Thank you for visiting my blog

A casual blog highlighting my life with kids, grandkids and kitties...Also an avenue to show some items from my etsy shops.

**Please note..The other half of my life is dovoted to helping feral and free roaming cats in Walnut and the surrounding areas. You can learn more and follow our activites there at Walnut Iowa's Feral Cat Program! **

Saturday, January 17, 2009

My newest Project

This is a pic of my newly finished little project I did while my sister was visiting.  With her help, I made a little quilt for a dear friend who is ready to have her first baby.  This will be my gift to her.  I sure hope she likes it!  It is made from a quite ratty old quilt top that her mother gave me some time back.  Not knowing what I would ever do with it, it ended up in my "will do something some other time" pile.  While preparing for my sisiter's visit and cleaning up my sewing room so we could sew, I came accross it and thought "hmmmmmm", so with Kris's help we came up with this idea.  I like it!  Little Peter Rabbit is perfect with the 1930's prints.  The little quilt represents some feelings for me that I dont know if I can put into words.  It is a combonation of old and new, perhaps thats me being a generation older than my friend.  Aged fabric, mixed with the fresh newness of the backgroud fabrics, our friendship that combines hip "today" and wise "yesterday".  The blocks came from her family and the background from mine, maybe this is the melding of our families, and a piece to represent both friends and family...ok Im getting sappy and Im done!

Quilting tip of the day!
Normally it is advised to NOT combine old fabrics with new fabrics when making or reconstructing a quilt.  Why?  Im not sure, something about chemicals and dyes I think.  I will research that, because it doesnt make sense to me.  Anyway, with this project, I am hoping the quilt will be used and no amount of care or consideration will keep it from turning to rags ie: a favorite blankie!    Lots of love to my sweet friend, Jessica!  (if you read this, the surprise is spoiled, but I had to share!)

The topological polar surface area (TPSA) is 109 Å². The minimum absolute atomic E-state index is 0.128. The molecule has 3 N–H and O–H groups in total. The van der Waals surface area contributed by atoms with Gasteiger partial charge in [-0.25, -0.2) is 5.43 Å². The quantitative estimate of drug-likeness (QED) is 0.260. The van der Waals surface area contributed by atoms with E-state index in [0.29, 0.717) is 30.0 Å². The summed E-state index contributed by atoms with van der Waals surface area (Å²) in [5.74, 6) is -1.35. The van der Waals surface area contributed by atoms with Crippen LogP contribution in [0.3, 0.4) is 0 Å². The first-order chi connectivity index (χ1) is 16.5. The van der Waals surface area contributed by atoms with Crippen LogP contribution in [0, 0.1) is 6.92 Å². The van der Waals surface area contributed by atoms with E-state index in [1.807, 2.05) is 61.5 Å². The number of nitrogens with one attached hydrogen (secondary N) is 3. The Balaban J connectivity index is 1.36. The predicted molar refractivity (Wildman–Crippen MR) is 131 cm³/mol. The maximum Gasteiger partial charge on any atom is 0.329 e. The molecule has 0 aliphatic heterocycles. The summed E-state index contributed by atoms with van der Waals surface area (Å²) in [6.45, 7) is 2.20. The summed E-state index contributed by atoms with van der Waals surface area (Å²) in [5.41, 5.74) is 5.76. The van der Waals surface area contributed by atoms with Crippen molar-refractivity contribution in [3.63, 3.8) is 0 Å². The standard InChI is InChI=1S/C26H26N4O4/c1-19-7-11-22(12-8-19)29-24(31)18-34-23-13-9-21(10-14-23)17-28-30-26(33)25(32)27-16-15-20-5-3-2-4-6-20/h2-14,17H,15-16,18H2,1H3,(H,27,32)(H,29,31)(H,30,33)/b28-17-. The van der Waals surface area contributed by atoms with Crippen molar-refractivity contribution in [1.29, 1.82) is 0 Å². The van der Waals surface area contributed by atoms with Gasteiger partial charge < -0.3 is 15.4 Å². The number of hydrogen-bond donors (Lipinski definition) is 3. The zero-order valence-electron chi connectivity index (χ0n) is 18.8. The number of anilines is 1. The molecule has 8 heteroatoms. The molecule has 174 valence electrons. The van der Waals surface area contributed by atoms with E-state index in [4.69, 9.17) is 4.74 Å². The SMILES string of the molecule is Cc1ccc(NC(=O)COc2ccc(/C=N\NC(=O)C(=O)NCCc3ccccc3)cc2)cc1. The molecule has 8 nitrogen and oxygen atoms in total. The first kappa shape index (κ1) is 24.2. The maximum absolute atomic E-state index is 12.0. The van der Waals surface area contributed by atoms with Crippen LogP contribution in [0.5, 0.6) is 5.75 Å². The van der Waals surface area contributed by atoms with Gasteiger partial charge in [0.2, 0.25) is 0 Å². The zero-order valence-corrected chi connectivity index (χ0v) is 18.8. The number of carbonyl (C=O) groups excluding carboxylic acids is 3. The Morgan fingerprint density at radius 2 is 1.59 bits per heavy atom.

Tuesday, January 13, 2009

Can't Believe how Small this World is!

This is Jeff with four of his best friends in Atsugi, Japan. They really are having fun. See the guy on the far right in the right shirt? That's Colin. He isn't attached to the G-dub. He is a corpsman and works on the base at Atsugi. He and Jeff and Nick met up thru the wearing of hardcore Straight edge band shirts (Jeff, let me know if I'm wrong about that, this is how I remember it). Anyway, you all know I am a member of the Navyformoms website. Yesterday I made a comment about Jeff being Straight edge...a nice mom answered and thought that Jeff and her son might be friends, as she knew her son was hanging with a Sailor from is Jeff! I have been using her son's address on base to send all my mail to Jeff since he met Colin. Small world.

This might seem really really silly to some, but this connection somehow makes me feel closer to Jeff. Somehow his being so many miles away, and so far...becomes real, but because I found another mom the reality seems manageable. I know this doesn't make sense to anyone, except maybe another mother that has a son half way across the world. Carol, I am so glad you are my new friend! I love your smile!

Quilting Tip of the Day!
Last time we talked about Fiber Facts, as promised today we will talk about factors that damage quilts. This info from Beverly Blessing in an article in Am Patchwork & Quilting 10/95

"Ultraviolet radiation, present in both daylight and fluorescent lamps, threatens quilts, causing dyes to fade and fibers to become brittle. Seasonal rotation of quilts and protection from strong daylights can reduce the chance of damage.

High temps, high humidity, and lack of ventilation encourage growth of mold or mildew, causing irreparable damage if undetected. Storing your quilts in a cool dry place is the best protection against fungi.

Wood and silk fibers are prone to insect damage. However, do not use chemicals to rid the quilt of insects. Instead, first vacuum the quilt, then isolate it until all insect activity has stopped.

Antique quilts frequently are affected by the iron content of their black and brown dyes, causing rotting of those colors. Some old dyes are unstable and if they get even slightly damp, they would bleed, making washing unacceptable for many old quilts. "Weighted silks" often used in Victorian crazy quilts, become brittle and will crack pr powder in time, a process accelerated by light." Happy Quilting.....

Next time we continue this article and talk about proper cleaning methods!

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